Let’s observe one of the characters from the first movie: Cypher. We all know that he betrayed Neo and the others in exchange for a promised life inside the Matrix. How could he want to live in the Matrix if it was a fake world and the real one was already in front of him? The answer? The real world was utter crap. Humans lived deep underground in sewers; the surface sprawled with machines. The atmosphere was scorched so there was no sunlight, so nothing organic could live on the ground anymore. Anybody would be depressed. At least inside the Matrix, there were all the creature comforts of the world. Add a memory wipe into the deal, and there was no stopping Cypher from reliving the good life again. We may think that Cypher is a villain (yes, he certainly was), but before that he was a disillusioned man. Having seen all that reality offered him, the Matrix was more comfortable by comparison. More real. He longed for it, and it got so bad that he was willing to kill his comrades for a shot at getting it back.
Even if some humans did believe that there was a reality outside the Matrix, some loved it to the point that they didn’t care which was real. Even Neo himself had trouble accepting this fact. Twenty plus years of life and a comfortable job as a programmer would have to be thrown away to believe in the vague notion that the world was not real. Of course he’d have doubts. TM shows us that humans have a natural preference for escapism, the tendency to pick the path of less resistance. We’d rather pick fantasy worlds rather than our own. Besides, why wouldn’t we? For some, the world is a harsh place that never gave us the opportunity to let us do what we want to do. TM also talks about that as well, as I would discuss next.
The holds of reality on one’s dreams
Morpheus: The Matrix is everywhere. It is all around us. Even now, in this very room. You can see it when you look out your window, or when you turn on your television. You can feel it when you go to work, when you go to church, when you pay your taxes. It is the world that has been pulled over your eyes to blind you from the truth.
Neo: What truth?
Morpheus: [leans in closer to Neo] That you are a slave, Neo. Like everyone else, you were born into bondage, born into a prison that you cannot smell or taste or touch. A prison, for your mind.
When I was still playing video games, I didn’t like the world because it kept me from doing what I ‘ought to be doing’: something cool, something interesting, something that would make me feel alive. Video games offered me that escape, somewhat. It let me stalk streets of abandoned towns, dodge bullets in mid-air, pull off incredible feats of daring, but it was what it was: a video game (but more on that later). Reality, on the other hand, had limitations: my family was poor, and we didn’t have that much money. We couldn’t afford to go to museums or art galleries or even malls. We could only spend time at home. Between home and the computer shop, there were no other places for me. Not even a library (the only ones in Noveleta were the small ones inside schools). The rules of reality were too limiting, and there was nothing I could do about it. Even now, when I am capable of making my own money, I find myself oftentimes crushed by numerous bills with barely enough to spend on the occasional bar-hop and resulting hangover. I know that it could’ve been worse, but it still feels limiting no matter what I do.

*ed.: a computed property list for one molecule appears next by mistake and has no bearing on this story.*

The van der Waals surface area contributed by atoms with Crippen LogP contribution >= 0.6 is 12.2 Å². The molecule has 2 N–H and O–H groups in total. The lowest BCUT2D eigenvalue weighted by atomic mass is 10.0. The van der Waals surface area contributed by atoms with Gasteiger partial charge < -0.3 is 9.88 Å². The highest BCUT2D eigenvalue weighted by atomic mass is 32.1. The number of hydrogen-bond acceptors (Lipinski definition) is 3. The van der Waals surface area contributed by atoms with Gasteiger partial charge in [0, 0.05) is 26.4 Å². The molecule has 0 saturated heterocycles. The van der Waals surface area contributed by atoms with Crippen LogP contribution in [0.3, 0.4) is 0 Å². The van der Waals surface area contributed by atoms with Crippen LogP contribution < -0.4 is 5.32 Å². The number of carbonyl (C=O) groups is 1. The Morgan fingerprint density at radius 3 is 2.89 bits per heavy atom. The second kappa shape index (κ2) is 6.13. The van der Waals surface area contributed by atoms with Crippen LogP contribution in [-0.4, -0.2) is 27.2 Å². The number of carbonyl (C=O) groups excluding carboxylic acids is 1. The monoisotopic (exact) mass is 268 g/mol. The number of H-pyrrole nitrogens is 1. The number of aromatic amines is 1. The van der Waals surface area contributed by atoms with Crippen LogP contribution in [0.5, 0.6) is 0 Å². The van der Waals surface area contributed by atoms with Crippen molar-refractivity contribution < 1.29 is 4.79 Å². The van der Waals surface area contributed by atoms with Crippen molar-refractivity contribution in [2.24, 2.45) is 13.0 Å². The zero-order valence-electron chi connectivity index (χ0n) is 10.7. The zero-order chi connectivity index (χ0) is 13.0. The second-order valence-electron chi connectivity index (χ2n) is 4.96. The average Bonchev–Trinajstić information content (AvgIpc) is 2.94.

Let us look at the Matrix. Like I said earlier, it is a prison where humans are kept in line with an illusory world. This illusory world does not only keep them happy and comfortable, it also keeps them away from what the machines do not want the humans to know: the truth about the Matrix, freedom, expression, awesome kung-fu powers. In the Matrix, they don’t want the humans running amuck in their perfect simulation because they have all the reason to do so: more humans finding out the truth means more batteries gone, therefore destroying the machines’ power source and resulting in their deaths as well. The force behind this limitation is real inside the Matrix. It is a tangible force, and we see the resistance fighting hard against it.